mRNA translation is a highly regulated process during which mRNAs are translated into proteins via orchestrated action of ribosomes, transfer RNAs (tRNAs) and accessory factors commonly referred to as translation factors (TFs)6. Protein synthesis is the most energy consuming process in mammalian cells7 and therefore global mRNA translation rates are adjusted to accommodate nutrient availability and cell proliferation rates8. In addition to alterations in global mRNA translation rates, various extracellular stimuli (e.g. hormones and growth factors), intracellular cues (e.g. amino acid levels) and different types of stress (e.g. ER-stress) induce selective changes in the pools of mRNAs that are being translated (translatome)6. Depending on the type of stimulus, translation activity of some, but not all mRNAs are dramatically affected, thereby resulting in changes in the proteome that are required to mount a rapid cellular response6. These qualitative and quantitative changes in the translatome are thought to be mediated by the interplay between trans-acting factors (e.g. components of translational machinery, auxiliary factors or miRNAs) and cis-elements (RNA elements or features) present in selected subsets of mRNAs6,9. For instance, changes in the levels and/or activity of rate-limiting translation initiation factors eIF4E and eIF2 selectively modulate translation of transcripts based on the specific 5’UTR features6. eIF4E and eIF2 are required for the recruitment of mRNA and initiator tRNA to the ribosome, respectively6. An increase in eIF4E activity selectively bolsters translation of mRNAs harboring long and highly structured 5’UTRs including those encoding proliferation and survival stimulating proteins including cyclins, c-myc and Bcl-xL10. In turn, inactivation of eIF2 leads to a global protein synthesis shut-down, whilst selectively up regulating translation of mRNAs containing short inhibitory upstream open reading frames (uORFs) in their 5’UTRs, such as those encoding master transcriptional regulators of the unfolded protein response (e.g. ATF4). In response to various stimuli including nutrients, growth factors and hormones, the mechanistic/mammalian target of rapamycin (mTOR) pathway stimulates eIF4E activity by inactivating the 4E-binding protein (4E-BP) family of translation suppressors, whereas the MAPK pathway directly phosphorylates eIF4E6,11. In turn, eIF2α kinases (i.e. PERK, PKR, HRI and GCN2) inhibit eIF2 by phosphorylating its eIF2α regulatory subunit in response to nutrient deprivation, ER-stress and virus infection6,12. Alterations in the activity and/or expression of TFs, other components of the translational machinery and regulatory factors including miRNAs have been observed in various pathological states including cancer, metabolic syndromes, neurological and psychiatric disorders, and renal and cardiovascular diseases13-19. Collectively, these data indicate that translational mechanisms play a pivotal role in maintaining cell homeostasis and that their abrogation plays a central role in the etiology of various human diseases.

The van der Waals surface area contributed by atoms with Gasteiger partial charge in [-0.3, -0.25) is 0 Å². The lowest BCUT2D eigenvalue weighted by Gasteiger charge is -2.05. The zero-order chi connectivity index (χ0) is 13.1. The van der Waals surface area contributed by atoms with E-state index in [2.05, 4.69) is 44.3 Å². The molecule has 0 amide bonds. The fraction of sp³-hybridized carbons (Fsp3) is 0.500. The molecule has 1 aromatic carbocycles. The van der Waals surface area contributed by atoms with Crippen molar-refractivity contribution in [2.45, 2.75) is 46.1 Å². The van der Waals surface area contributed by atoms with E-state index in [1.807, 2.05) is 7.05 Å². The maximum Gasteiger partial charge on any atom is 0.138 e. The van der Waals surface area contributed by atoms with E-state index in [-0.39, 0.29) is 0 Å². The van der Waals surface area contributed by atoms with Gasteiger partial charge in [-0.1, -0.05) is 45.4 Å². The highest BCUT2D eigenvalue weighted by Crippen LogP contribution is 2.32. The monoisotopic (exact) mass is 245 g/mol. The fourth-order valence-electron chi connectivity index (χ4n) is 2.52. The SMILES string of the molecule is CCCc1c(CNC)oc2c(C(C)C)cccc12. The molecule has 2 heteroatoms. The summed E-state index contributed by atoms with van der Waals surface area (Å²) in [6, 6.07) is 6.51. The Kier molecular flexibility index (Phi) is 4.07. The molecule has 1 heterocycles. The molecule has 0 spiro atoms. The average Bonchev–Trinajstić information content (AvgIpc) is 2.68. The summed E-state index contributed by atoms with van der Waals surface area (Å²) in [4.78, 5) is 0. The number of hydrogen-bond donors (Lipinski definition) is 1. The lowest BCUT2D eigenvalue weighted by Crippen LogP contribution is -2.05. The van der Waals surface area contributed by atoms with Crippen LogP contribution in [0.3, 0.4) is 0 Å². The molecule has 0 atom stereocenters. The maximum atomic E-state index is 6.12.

Herein, a protocol for fractionation of polysomes by sucrose density gradient centrifugation in mammalian cells, which is used to separate polysomes from monosomes, ribosomal subunits and messenger ribonucleoprotein particles (mRNPs) is described. This enables discrimination between efficiently translated (associated with heavy polysomes) from poorly translated (associated with light polysomes) mRNAs. In this assay, ribosomes are immobilized on the mRNA using translation elongation inhibitors such as cycloheximide20 and cytosolic extracts are separated on 5-50% linear sucrose density gradients by ultracentrifugation. Subsequent fractionation of sucrose gradients allows isolation of mRNAs according to the number of ribosomes they bind to. RNA extracted from each fraction can be then used to determine changes in the distributions of mRNAs across the gradient between different conditions, whereby translational efficiency increases from the top to the bottom of the gradient. Northern Blotting or quantitative reverse transcription polymerase chain reaction (qRT-PCR) are used to determine levels of mRNAs in each fraction.